We should all know by now that oversharing on social media comes with risks—and you don’t need to go as far as the guy who posted a video of himself licking taco shells at the restaurant where he worked. Yes, he was fired.
These days people overshare so much that commentators regularly proclaim that privacy is dead. As for me, I’m not convinced. I think it still matters to people—especially when it comes to job search.
Don’t just take my word for it. Here at Indeed we recently conducted a survey of 10,000 people in nine countries to identify their concerns about job search. What did we find? Almost two thirds (65%) of job seekers worldwide are worried that others will find out they are looking for a new job. The number for Australia is even higher with 73% expressing concern that their job seeking activities would be found out.
Is privacy dead? It doesn’t look like it.
Even personal finances are less sensitive than job search
So just how sensitive is job search for candidates? A quarter of Australian respondents said they feel “secretive” (26%) about job search, while more than a third (39%) went further, stating that they feel as though they are leading “a double life.”
More than a quarter of job seekers (26%) ranked their quest for a job as the subject they would be least likely to share online. This trumped topics such as finances 26%, religion 15%, personal relationships 9%, politics 7% and health 4%.
So, what’s the biggest concern people have about conducting a job search? Well, 48% of respondents were worried that their work colleagues might find out. As for the risk of of not getting a position? Only 38% were apprehensive about that. Being discovered is a far greater issue.
Australians are secretive about their job search activity
So, what’s so taboo about looking for a new job? Clearly many people fear the repercussions if their current employer finds out about it. However, there’s more to it than that: it turns out that many people are even reluctant to discuss job search with their loved ones.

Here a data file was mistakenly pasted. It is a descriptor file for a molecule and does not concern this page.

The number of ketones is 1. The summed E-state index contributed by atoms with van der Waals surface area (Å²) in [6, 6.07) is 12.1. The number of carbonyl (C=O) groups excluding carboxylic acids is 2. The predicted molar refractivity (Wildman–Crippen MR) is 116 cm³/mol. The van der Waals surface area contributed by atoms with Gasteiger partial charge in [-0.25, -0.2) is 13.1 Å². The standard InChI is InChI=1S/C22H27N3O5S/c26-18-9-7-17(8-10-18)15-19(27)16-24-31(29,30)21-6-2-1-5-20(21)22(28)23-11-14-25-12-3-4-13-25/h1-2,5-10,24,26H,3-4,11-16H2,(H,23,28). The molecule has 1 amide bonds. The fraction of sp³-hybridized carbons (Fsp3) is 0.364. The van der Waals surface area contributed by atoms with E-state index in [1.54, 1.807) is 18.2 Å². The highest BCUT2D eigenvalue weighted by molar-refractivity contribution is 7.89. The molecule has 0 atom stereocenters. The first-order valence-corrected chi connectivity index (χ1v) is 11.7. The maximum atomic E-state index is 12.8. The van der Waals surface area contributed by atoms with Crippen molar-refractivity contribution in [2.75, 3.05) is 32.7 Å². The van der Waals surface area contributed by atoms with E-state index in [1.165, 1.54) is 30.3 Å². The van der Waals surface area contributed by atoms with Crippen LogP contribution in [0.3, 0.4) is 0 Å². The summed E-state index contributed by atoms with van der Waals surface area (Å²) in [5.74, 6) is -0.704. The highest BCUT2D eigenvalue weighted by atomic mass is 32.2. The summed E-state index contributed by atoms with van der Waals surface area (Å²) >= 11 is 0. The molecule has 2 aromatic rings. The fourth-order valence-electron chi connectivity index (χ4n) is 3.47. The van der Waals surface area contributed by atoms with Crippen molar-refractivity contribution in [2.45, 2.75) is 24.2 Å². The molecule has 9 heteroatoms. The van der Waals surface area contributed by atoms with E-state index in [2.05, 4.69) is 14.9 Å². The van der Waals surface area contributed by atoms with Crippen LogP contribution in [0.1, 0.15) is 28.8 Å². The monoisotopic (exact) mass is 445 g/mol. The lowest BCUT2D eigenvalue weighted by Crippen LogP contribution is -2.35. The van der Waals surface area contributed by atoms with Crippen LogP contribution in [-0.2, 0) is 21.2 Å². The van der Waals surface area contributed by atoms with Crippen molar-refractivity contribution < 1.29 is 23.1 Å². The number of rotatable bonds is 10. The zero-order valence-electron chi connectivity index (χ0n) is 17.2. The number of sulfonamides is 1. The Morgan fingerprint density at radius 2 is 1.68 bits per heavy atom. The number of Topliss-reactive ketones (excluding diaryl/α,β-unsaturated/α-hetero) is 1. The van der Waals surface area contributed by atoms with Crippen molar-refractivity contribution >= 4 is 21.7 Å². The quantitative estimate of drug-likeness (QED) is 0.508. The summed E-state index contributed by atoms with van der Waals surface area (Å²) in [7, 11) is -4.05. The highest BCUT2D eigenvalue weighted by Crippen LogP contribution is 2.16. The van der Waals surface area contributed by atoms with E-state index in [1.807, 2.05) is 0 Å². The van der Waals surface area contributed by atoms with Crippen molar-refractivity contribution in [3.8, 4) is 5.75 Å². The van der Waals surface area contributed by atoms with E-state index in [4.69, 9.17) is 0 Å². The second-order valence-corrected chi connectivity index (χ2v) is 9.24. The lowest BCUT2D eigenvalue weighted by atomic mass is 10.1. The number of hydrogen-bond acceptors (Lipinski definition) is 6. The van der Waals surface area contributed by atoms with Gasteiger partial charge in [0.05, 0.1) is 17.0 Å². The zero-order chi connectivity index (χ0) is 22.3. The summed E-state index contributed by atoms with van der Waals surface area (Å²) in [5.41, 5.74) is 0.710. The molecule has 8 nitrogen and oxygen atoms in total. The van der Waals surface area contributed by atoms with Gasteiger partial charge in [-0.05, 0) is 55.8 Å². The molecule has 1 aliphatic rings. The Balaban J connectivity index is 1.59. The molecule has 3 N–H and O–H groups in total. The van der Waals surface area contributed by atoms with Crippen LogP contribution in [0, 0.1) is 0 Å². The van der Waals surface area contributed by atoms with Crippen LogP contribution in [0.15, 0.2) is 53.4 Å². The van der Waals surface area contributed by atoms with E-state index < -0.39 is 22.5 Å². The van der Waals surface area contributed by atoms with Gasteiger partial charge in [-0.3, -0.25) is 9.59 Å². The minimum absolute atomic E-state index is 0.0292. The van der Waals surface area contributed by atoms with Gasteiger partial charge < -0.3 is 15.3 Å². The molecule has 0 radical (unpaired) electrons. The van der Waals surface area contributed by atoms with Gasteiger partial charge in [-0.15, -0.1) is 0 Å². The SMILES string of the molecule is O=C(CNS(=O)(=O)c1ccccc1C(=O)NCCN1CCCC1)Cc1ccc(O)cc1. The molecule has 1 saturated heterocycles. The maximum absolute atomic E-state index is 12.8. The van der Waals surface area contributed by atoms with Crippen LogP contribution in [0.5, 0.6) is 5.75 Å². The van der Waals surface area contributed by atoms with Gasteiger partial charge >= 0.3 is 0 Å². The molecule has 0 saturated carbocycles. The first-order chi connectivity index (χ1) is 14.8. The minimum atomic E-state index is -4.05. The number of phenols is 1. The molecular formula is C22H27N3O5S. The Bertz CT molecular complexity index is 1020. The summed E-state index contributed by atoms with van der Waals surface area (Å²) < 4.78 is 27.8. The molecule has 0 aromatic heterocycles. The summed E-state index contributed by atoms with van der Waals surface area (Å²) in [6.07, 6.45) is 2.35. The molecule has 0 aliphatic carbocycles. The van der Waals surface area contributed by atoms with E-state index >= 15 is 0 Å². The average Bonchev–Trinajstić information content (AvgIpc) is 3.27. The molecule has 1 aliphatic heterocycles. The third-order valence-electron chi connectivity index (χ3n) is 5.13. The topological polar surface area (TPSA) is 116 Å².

Almost a third of people (29%) said they wouldn’t tell anyone when they were first starting to look for a new job. A whopping 53% would wait until they’d actually submitted an application before letting their partner know about it. It’s a sensitive (and often stressful) subject—one that carries mixed emotions.
We showed our findings to Professor Paul Dolan, Behavioural Economist at London School of Economics. “Admitting that we are looking for a job means exposing others to our potential success or failure. To avoid embarrassing ourselves, we choose to hide our searches,” he said.
Is that the best approach? Perhaps not. Professor Dolan suggests that “it may be far more useful, for ourselves and for others, to highlight failures when they occur.” We learn from our mistakes, after all. Even so, job search is highly private and employers need to be aware of this.
What this means for employers
Clearly, it is crucial for recruiters and hiring managers to respect job seeker privacy at all times. We all understand this in principle, but what does it mean in practice?
Second: put yourself in the shoes of the job seeker. Nowadays some companies can be quite demanding and call candidates back for multiple interviews. That’s understandable since we all want to make a great hire, but it can put the candidate in an awkward position with their current employer, especially if they keep having to take time off for a job they may not get. If possible, do all your interviews on a single day. If you respect a candidate’s time and give them a good experience, you are more likely to get favourable word of mouth—even if you don’t end up hiring them.
Third: train your hiring managers to be discreet about the candidates they meet with. It’s a small world (especially in the age of social media) and you might get candidates who know each other coming in for interviews. Maybe they both work at the same company, and are worried that word of their job hunt could get back to their employers. You should always respect their confidentiality.
Paul Wolfe is SVP of Human Resources at Indeed.
Methodology: Censuswide conducted a survey of 10,000 people in nine countries for Indeed. 1,026 Australians took part.